“We got off to that great start and Chant was very good for us in net and we had a really good line with Bateman, Torres and Havel,” said Butler. “Our back end was pretty good too with Hanchuck, Klesla, Harrison, Maleyko and Flache.

“Was I surprised we got off to that start? Of course I was, but we needed that start to help us get to the playoffs. We came back to earth a bit and teams were able to figure out that we were probably just a one-line team with a bunch of other hard-working kids.”

Said Abbott: “We were a legitimate, competitive team by the second season.”

The Troops finished with a record of 25-32-11 for 61 points and finished seventh in the conference to qualify for the playoffs. The Battalion squared off with the Erie Otters, a Midwest Division rival who had won the division.

The Battalion won its first playoff game, 5-2 at Erie, and the Otters tied the series in the first postseason game at Brampton three days later. The teams traded wins before the Otters took a 3-2 edge with a 6-2 win at home in Game 5. The Troops owned a 2-1 lead after 40 minutes in that game, even after having a goal by Rowan disallowed and one nullified by a goaltender interference call to McClement.

The Otters rallied with four third-period goals to win the game 5-2 and Butler earned a two-game suspension after a verbal tirade at referee Dave Wright who whistled Flache for interference in the final minute prompting a barrage of garbage from Battalion fans.

“We had a 2-1 lead going into the third period, but we had two goals disallowed that I thought should have been legitimate goals,” said Butler. “If we’d had a 4-1 lead at that time we probably take the series to Game 7, instead we ended up losing. I felt bad for the kids because they played pretty hard.”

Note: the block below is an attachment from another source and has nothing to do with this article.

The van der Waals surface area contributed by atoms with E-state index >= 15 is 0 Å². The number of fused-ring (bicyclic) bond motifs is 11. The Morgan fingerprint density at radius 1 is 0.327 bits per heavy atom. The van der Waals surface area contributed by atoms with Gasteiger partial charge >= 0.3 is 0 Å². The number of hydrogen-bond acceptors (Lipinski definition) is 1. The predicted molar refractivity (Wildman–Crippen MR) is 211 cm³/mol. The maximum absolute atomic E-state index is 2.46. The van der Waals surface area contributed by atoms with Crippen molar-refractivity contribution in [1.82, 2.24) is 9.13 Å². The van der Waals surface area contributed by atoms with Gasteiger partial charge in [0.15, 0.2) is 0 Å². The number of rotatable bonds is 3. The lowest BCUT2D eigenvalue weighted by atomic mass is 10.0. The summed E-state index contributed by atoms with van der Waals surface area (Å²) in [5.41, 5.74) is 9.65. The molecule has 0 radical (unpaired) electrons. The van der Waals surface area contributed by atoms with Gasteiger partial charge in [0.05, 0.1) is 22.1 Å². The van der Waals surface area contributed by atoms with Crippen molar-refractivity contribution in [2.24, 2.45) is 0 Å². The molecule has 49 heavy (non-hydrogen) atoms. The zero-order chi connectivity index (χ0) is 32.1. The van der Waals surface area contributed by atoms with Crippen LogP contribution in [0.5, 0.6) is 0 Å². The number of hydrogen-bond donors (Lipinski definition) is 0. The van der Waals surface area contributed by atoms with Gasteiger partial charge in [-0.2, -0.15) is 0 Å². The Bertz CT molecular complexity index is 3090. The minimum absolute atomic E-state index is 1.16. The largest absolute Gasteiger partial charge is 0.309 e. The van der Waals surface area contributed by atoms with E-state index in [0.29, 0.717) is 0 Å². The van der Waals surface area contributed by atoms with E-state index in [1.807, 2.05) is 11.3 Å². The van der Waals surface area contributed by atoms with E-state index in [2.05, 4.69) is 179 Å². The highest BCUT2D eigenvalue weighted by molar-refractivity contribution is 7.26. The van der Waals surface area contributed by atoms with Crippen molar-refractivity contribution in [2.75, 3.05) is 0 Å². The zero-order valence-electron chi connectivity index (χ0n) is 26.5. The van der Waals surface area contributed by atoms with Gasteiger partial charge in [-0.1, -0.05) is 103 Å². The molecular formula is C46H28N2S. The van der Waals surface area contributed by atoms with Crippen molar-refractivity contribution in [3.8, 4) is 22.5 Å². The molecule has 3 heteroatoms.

The Battalion entered its third season with two first-round NHL picks on its roster after Klesla and Torres were chosen fourth and fifth overall by the Columbus Blue Jackets and New York Islanders respectively.

“Klesla is as good as any player who ever played for us,” said Abbott. “He was an outstanding talent, a warrior who played hurt.”

The Troops had compiled a record of 15-19-6 when Butler pulled the trigger on one of the biggest deals in club history at the Jan. 10 trade deadline, acquiring veteran goaltender Brian Finley from the Colts for Chant, Hanchuck and second-year centre Matt Grennier.

“We felt that for us to have a chance to win our conference we had to have a world-class goalie and everyone would have told you he was the best goalie in the OHL,” said Butler. “Chant was a good goalie, but Brian was a little bit better. We had some depth on defence and much as we didn’t want to part with Hanchuck we had to give away something to get something.”

With Finley sidelined due to a groin issue, 16-year-old Brad Topping, a second-round pick in the Priority Selection, made 16 consecutive starts, compiling a record of 11-3-2. Finley debuted for the Battalion in mid-February and started all but one of the final 12 games.  

The Battalion finished fifth in the conference and met the Guelph Storm in the first round. The Troops swept the series, outscoring the Storm 19-5 with Finley contributing one shutout and a save percentage of .964.

The Otters were the next opponent and the Battalion once again won the series opener, posting a 4-3 win in front of a raucous throng at Erie’s Tullio Arena, but lost Torres, who had scored two goals, after he was banished by referee Pat Smola for clipping Otters defenceman Carlo Colaiacovo in the final minute. The major penalty also earned Torres a one-game suspension, which he served in Game 2, a 7-2 romp for the 
Otters on the strength of three shorthanded goals from Cory Pecker.

The Otters would win the series in five games, finishing it off at home when Brad Boyes jumped on a Finley miscue and scored the series-winning goal at 19:57 of the third period.

“We beat a pretty good Guelph team,” said Butler. “We won the first game against Erie, but lost Torres to a controversial clipping penalty. Finley got hurt in the first game and was never the same.”